Melting glaciers in the Swiss Alps have created 1,000 new lakes in the past 10 years, including 180

Climate change has drastically changed the Swiss Alps by transforming glaciers into nearly 1,200 new lakes since 1850 – and 1,000 still exist today.

A team of scientists from the Swiss Federal Institute of Aquatic Science and Technology (Eawag) combined aerial photo data from the massive mountain range and years of data on glaciers in Switzerland to determine the inventory of lakes.

The analysis also found that 180 of the existing lakes had only been created between 2006 and 2016, when 18 new bodies of water appeared each year.

This, Eawag said, is “visible evidence of climate change in the Alps.”

“We were surprised on the one hand by the sheer numbers and on the other by the clear acceleration in formation,” said Daniel Odermatt, head of the Remote Sensing Group at the aquatic research institute Eawag, in a statement. statement:

‘At the start of the project we expected a few hundred glacial lakes. Now there are more than a thousand, and 180 more have been added in the past ten years alone.’

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Climate change has drastically changed the Swiss Alps by transforming glaciers into nearly 1,200 new lakes since 1850 – and 1,000 still exist today. Pictured is Steisee, canton of Bern

The Alps are the highest and most extensive mountain range system located entirely in Europe, stretching approximately 745 miles across eight European countries: Austria, France, Germany, Italy, Liechtenstein, Monaco, Slovenia, and Switzerland.

However, this mighty mountain range has fallen victim to climate change, which has melted massive glaciers into nothing more than pools of water.

According to the scientists, glaciers lost two percent of their volume last year alone.

A quarter of the newly formed lakes have shrunk or completely disappeared.

The Alps are the highest and most extensive mountain range system located entirely in Europe, stretching approximately 745 miles across eight European countries: Austria, France, Germany, Italy, Liechtenstein, Monaco, Slovenia, and Switzerland.  Pictured is the Aletsch Glacier above Bettmeralp

The Alps are the highest and most extensive mountain range system located entirely in Europe, stretching approximately 745 miles across eight European countries: Austria, France, Germany, Italy, Liechtenstein, Monaco, Slovenia, and Switzerland. Pictured is the Aletsch Glacier above Bettmeralp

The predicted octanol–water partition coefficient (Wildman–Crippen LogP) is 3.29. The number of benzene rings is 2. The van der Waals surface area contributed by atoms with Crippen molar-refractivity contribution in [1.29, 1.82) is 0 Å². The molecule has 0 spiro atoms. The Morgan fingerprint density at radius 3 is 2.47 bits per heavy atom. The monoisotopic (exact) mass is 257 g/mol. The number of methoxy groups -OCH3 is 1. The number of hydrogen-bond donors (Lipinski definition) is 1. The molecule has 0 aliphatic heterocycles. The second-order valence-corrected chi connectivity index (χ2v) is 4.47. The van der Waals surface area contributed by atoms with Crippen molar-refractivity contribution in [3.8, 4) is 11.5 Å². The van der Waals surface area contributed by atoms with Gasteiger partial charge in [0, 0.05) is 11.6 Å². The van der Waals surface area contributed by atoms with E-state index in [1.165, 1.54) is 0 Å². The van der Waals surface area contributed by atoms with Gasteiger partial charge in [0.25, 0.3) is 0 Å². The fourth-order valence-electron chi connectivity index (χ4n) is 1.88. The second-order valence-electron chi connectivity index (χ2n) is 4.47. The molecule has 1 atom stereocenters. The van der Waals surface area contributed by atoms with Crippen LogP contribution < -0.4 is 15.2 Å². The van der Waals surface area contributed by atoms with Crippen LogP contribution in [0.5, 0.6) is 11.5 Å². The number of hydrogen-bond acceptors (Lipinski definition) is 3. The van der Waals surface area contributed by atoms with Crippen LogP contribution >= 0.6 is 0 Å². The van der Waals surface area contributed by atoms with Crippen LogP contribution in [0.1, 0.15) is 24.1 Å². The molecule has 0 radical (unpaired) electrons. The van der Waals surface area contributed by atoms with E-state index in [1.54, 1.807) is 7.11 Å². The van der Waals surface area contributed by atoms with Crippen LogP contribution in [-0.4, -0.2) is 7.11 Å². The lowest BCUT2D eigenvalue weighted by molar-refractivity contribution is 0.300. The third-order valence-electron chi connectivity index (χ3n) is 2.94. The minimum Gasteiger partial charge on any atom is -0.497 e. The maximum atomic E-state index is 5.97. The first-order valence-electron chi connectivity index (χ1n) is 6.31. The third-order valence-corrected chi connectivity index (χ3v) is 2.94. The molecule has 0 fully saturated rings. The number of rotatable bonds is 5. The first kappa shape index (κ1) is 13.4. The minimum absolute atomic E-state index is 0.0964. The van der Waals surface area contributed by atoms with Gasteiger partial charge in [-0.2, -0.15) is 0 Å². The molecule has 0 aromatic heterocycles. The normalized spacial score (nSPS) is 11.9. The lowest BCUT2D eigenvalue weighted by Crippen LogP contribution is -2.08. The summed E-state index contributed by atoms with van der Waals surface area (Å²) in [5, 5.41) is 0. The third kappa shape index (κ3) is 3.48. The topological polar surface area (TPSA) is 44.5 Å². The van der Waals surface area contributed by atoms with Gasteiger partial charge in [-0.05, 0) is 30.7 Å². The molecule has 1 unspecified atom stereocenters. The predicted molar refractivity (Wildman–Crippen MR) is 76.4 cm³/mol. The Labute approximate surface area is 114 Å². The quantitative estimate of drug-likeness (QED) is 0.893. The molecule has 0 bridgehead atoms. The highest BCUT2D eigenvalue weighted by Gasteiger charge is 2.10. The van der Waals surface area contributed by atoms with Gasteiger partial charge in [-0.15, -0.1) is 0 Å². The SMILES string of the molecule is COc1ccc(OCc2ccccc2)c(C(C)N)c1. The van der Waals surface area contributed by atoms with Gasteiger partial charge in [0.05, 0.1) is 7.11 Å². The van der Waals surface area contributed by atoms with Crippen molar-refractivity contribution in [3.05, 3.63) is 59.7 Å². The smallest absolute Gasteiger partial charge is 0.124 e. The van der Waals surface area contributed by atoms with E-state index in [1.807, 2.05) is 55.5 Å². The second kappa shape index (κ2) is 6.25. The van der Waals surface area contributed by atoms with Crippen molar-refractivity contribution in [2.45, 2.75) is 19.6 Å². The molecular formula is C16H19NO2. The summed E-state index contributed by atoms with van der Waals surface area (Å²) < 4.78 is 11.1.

The analysis also found that 180 of the existing lakes had only been created between 2006 and 2016, as 18 new bodies of water appeared on average each year.  Pictured is Griesseeli, canton of Uri, between Clariden and Klausenpass

The analysis also found that 180 of the existing lakes had only been created between 2006 and 2016, as 18 new bodies of water appeared on average each year. Pictured is Griesseeli, canton of Uri, between Clariden and Klausenpass

For the study, the team recorded the location, elevation, shape and surface area of ​​the 1,200 lakes at various times, along with the dam type and material, surface drainage and recorded lake development.

The evaluation found that there was a first peak in glacial lake formation in the Swiss Alps between 1946 and 1973, when an average of nearly eight new lakes appeared each year.

From there, a brief decline was observed, but then increased again between 2006 and 2016, when an average of 18 new lakes appeared each year as the water surface swelled by more than 4,300 square feet annually.

Pictured Michael Plüss, technician in Eawag's Surface Waters division, installs a thermistor chain on Lake Stei (Canton of Bern, near the Susten Pass).  Through automatic series of measurements of water temperature at different depths over several years, the researchers gain a better understanding of the general development of high-alpine lakes and their seasonal fluctuations.

Pictured Michael Plüss, technician in Eawag’s Surface Waters division, installs a thermistor chain on Lake Stei (Canton of Bern, near the Susten Pass). Through automatic series of measurements of water temperature at different depths over several years, the researchers gain a better understanding of the general development of high-alpine lakes and their seasonal fluctuations.

The comprehensive inventory has been made possible by large amounts of data collected from the Swiss glaciers since the mid-19th century.

In total, the researchers were able to draw on data from seven periods between 1850 and 2016.

For each of the 1,200 lakes that have formed since 1850, the scientists recorded the lake’s location, elevation, shape and surface area at the different times, as well as the type of dam material and surface drainage.

Scientists warned that the growing number of glacial lakes increases the risk of such eruptions and, with it, the danger of flood waves to the settlements below.  Pictured is Griesseeli, canton of Uri, between Clariden and Klausenpass

Scientists warned that the growing number of glacial lakes increases the risk of such eruptions and, with it, the danger of flood waves to the settlements below. Pictured is Griesseeli, canton of Uri, between Clariden and Klausenpass

Based on this information, researchers can estimate hazards, including the risk of sudden vacancy in the event of a dam burst.

Eawag warned that the growing number of glacial lakes increases the risk of such eruptions and, with it, the danger of flood waves to the settlements below.

“The new inventory is a valuable basis for the calibration and further development of satellite-based remote sensing,” says Odermatt.

“It also provides a good starting point to monitor and analyze the impact of climate change on glacial lakes.”

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